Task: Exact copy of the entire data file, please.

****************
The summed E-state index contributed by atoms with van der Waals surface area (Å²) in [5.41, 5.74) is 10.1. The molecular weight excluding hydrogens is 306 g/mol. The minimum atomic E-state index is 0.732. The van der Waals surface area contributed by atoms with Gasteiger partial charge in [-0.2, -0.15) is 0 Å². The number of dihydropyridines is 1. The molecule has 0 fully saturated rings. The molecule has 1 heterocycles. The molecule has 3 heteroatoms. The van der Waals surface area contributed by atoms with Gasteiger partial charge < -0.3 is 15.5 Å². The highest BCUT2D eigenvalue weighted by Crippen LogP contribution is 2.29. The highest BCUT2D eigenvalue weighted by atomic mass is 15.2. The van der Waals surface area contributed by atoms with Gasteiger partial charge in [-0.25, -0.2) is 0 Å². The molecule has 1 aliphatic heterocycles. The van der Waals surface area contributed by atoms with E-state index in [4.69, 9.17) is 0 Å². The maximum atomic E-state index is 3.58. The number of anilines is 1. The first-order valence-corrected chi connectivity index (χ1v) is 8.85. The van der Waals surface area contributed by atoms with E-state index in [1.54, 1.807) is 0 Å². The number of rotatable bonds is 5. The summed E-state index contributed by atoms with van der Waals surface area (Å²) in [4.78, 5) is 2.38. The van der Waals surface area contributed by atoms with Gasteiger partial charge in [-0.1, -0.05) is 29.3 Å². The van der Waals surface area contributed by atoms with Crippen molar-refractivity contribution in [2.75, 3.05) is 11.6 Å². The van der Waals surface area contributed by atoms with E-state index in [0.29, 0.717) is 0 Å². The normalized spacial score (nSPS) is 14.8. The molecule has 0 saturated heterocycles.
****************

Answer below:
The summed E-state index contributed by atoms with van der Waals surface area (Å²) in [5.41, 5.74) is 10.1. The molecular weight excluding hydrogens is 306 g/mol. The minimum atomic E-state index is 0.732. The van der Waals surface area contributed by atoms with Gasteiger partial charge in [-0.2, -0.15) is 0 Å². The number of dihydropyridines is 1. The molecule has 0 fully saturated rings. The molecule has 1 heterocycles. The molecule has 3 heteroatoms. The van der Waals surface area contributed by atoms with Gasteiger partial charge < -0.3 is 15.5 Å². The highest BCUT2D eigenvalue weighted by Crippen LogP contribution is 2.29. The highest BCUT2D eigenvalue weighted by atomic mass is 15.2. The van der Waals surface area contributed by atoms with Gasteiger partial charge in [-0.25, -0.2) is 0 Å². The molecule has 1 aliphatic heterocycles. The van der Waals surface area contributed by atoms with E-state index in [4.69, 9.17) is 0 Å². The maximum atomic E-state index is 3.58. The number of anilines is 1. The first-order valence-corrected chi connectivity index (χ1v) is 8.85. The van der Waals surface area contributed by atoms with E-state index in [1.54, 1.807) is 0 Å². The number of rotatable bonds is 5. The summed E-state index contributed by atoms with van der Waals surface area (Å²) in [4.78, 5) is 2.38. The van der Waals surface area contributed by atoms with Gasteiger partial charge in [-0.1, -0.05) is 29.3 Å². The van der Waals surface area contributed by atoms with Crippen molar-refractivity contribution in [2.75, 3.05) is 11.6 Å². The van der Waals surface area contributed by atoms with E-state index in [0.29, 0.717) is 0 Å². The normalized spacial score (nSPS) is 14.8. The molecule has 0 saturated heterocycles.